Sunday, March 7, 2010

Wrong-number message; what do you do?

What do you do, when you listen to a message on your answering machine or voice-mail, and you know the message was not intended for you? Do you just delete it, or do you call the person back to let him know that he left the message at the wrong number?

Yesterday I was gone all day and, when I returned home, there was a message from a man whose name I did not recognize. He was trying to reach a government agency about an important matter, and someone had furnished my home number as that agency's fax number.

Just a couple of weeks ago I received calls for two County offices, after callers found my home number listed on some website (surely, not the website for those offices).

I could tell from yesterday's message that the caller needed to know that he had not reached the agency he was trying hard to contact, so I called him back. For reasons not necessary to describe here, I had to call four times to reach him. After we connected, I could tell that it was worth it to try to help him.

When Harvest Moon Restaurant opened on the Woodstock Square, their phone number was one digit off from my first home number in Woodstock. The Old English script on their cards caused the "1" in their phone number to be misread for a "7", and callers reached me. I lost track of the number of calls I received for the restaurant. If I answered, I just gave the caller the correct number. If the caller had left a message regarding reservations, I just called Harvest Moon and relayed the number of diners and the time at which the restaurant should expect them.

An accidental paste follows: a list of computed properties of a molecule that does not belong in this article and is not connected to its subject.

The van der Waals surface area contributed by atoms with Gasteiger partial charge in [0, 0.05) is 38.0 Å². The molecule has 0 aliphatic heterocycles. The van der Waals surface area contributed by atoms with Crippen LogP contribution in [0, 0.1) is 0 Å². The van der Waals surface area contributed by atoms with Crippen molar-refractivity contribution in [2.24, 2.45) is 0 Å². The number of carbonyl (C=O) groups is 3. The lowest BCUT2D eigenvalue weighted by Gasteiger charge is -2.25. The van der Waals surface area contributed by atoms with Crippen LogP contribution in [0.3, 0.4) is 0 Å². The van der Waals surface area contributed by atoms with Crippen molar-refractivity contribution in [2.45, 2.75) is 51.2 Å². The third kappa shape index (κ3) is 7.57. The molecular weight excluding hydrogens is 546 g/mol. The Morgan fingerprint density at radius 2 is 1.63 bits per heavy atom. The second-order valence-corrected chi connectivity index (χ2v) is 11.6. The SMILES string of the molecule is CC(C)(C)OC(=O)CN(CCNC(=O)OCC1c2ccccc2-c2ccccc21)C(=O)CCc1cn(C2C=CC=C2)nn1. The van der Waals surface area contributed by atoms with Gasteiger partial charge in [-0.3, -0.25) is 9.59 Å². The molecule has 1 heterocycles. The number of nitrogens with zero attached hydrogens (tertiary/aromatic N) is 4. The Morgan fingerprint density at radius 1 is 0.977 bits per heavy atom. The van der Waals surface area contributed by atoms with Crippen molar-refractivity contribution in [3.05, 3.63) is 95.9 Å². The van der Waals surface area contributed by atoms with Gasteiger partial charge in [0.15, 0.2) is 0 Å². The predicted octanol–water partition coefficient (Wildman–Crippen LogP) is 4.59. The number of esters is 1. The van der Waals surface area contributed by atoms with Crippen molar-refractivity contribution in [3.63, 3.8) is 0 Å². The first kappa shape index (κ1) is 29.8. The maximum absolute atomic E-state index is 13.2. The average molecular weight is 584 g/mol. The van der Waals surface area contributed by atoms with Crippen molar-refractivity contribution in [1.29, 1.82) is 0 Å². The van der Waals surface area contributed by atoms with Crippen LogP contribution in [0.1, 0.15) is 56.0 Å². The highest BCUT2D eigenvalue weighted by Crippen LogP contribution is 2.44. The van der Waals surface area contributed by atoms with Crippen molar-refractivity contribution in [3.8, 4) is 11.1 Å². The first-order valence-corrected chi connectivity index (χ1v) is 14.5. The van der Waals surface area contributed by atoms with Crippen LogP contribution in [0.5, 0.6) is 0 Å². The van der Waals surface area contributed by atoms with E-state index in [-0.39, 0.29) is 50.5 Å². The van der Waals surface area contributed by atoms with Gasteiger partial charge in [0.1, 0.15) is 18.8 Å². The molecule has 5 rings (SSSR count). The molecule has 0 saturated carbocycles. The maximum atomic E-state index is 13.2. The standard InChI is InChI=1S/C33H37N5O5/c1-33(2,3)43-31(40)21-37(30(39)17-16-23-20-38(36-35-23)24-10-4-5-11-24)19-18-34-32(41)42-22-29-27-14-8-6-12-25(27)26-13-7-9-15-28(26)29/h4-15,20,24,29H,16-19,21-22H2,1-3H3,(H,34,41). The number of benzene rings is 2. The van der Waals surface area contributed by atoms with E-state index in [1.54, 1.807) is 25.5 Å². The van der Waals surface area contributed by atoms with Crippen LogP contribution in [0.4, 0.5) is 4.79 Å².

Hey, it's a small town! And they thanked me by inviting me to dinner one night. It was a fine restaurant, and I was sorry to see it change ownership and then, later, close.

3 comments:

Ellen said...

Gus, like you I decide the importance of the call. I have on numerous occasions called the person to let them know they had the wrong #.
Here at my work on campus if someone forgets to dial 9 for an outside line they get my work # instead of the Ronald McDonald house. I always explain that they have to dial 9 first from a campus phone. They are usually trying to call from the University hospital.

DownByTheRiver said...

I almost always call back.

One really paid off. For many years, we used to routinely get calls for "Janice". After talking to her callers over the years, we came to realize that "Janice's" diction was poor, and that our number "ryhmed" in some way with hers.

Years later, came home to a message for someone trying to get a hold of her, because "Janice" had found this woman's purse on a subway platform and had left a message for her.

I called her back, explained the situation, and we went through an alternative list of "ryhmeing" numbers.

The next day, she called back in tears with profusive thanks in helping to recover her purse.

Made my month!

DownByTheRiver said...

On the other end of the spectrum, had a drunk call from a bar on his cell at 2:30 AM, 3, and then 4. Too drunk to drive, wanted a ride, lost his wallet so cab not an option, etc, etc. Got a buddy's number wrong, yet calling me for help!

I finally blocked his number, yet took the time to call him at 9:oo AM to be sure to wake him in the midst of his hangover, then called again at 10 & 12, repeatedly waking him up to return the favor.

When he finally admitted to me he was a stupid ass, my work was done!